Getting Everyone Aboard
US Airways Group is launching several programs to ensure that members of its newly merged workforce don't feel like corporate orphans.
Larry LeSueur, the airline’s vice president of culture integration, and the management team have set in motion several initiatives to help with the integration process. While he doesn’t rule out seeking an outside consultant down the line to help the meshing process along, he says that right now the concentration is on low-cost homegrown solutions.
The first thing on the integration agenda was holding town hall meetings throughout the country for executives to meet with employees. In December, for example, CEO Doug Parker and LeSueur held meetings at 10:30 a.m. and 1:30 p.m. with 550 employees of all ranks at Philadelphia International Airport, then flew to Pittsburgh International Airport that evening for yet another town hall meeting. The events, which are open to airline employees only, consist of a 20-minute speech by Parker and then a question-and-answer session that typically lasts about two hours. Parker also is conducting a webcast with all employees after quarterly results are in.
The communication continued with an e-mail program designed to get workers more involved in designing the new "guiding principles" for the merged organization. He says he’ll be answering the e-mails himself, or directing them to the local managers if there is something that needs to be addressed right away. The plan is to take the data, find trends among the employee responses and eventually use what they learn in day-to-day operations.
In an effort to make everyone at the company feel involved in the merger, and not just see the event as a press release or news story, LeSueur put together a "Day One" contest in which workers across the country were asked to decorate their work stations to signal the change. The winners got a revamp of their break rooms, which included new furniture and fresh paint. All participants received prizes such as a TV or other appliances for their break rooms.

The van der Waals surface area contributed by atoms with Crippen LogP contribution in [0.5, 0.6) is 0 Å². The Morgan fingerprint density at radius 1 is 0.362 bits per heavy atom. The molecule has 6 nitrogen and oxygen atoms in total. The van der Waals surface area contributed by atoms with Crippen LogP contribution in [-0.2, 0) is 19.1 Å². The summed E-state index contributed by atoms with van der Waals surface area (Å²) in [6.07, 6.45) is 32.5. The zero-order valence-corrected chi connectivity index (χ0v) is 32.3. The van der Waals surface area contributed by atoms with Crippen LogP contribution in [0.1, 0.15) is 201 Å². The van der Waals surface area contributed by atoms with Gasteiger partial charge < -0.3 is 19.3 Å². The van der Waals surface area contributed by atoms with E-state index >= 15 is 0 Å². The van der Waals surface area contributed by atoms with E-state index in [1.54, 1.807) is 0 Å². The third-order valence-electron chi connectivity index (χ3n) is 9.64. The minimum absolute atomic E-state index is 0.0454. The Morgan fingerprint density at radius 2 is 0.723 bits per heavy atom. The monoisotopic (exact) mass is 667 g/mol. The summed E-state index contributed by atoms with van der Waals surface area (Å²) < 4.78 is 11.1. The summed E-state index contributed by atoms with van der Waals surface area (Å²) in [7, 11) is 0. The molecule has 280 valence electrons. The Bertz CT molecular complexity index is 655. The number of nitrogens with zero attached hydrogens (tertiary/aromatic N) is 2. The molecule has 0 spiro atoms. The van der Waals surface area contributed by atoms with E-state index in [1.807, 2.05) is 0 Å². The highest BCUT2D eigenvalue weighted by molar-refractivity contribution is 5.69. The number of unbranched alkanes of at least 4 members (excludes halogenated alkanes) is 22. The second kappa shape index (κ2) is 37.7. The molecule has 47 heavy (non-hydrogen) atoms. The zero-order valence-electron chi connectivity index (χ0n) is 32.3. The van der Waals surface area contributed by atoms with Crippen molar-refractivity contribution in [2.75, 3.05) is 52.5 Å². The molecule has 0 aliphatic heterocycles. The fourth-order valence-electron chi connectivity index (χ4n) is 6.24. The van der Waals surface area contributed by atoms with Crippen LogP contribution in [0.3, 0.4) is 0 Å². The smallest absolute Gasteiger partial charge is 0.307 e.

At Philadelphia International, for example, workers marked the union of the companies by decorating their ticket counter with wedding trappings, complete with cake and a bride and groom in full matrimonial regalia.
In November, the company introduced an incentive program called Hat Trick, which gave employees the opportunity to earn $100 a month if US Airways ranked among the top three carriers in the country in on-time performance, baggage handling and addressing customer complaints.
To help workers feel appreciated, especially during the holiday season, the company gave employees who worked on Thanksgiving and Christmas free meals. "I went to Doug and we talked about the meals," LeSueur says. "We were giving the meals to America West employees, and he decided to expand it throughout the company." The cost: about $250,000.
Finally, one major issue that often angers employees, culture experts say, is when the history of one of the two firms begins to fade away after the merger is complete. That can include things like the loss of a name or logo. In a nod to the two companies involved in the merger, and to recognize the many other airlines that were acquired by US Airways over the years, Parker decided to create a so-called "Heritage" logo.
While the planes will bear the name US Airways, they will also carry a logo that includes the symbols of America West, Allegheny Airlines, Pacific Southwest Airlines and Piedmont Airlines. Suha Arkan, managing director for US Airways in Philadelphia, saw the logo as a nice gesture, given his 20 years working for Pacific Southwest before US Airways bought it.
Workforce Management, January 16, 2006, p. 27 -- Subscribe Now!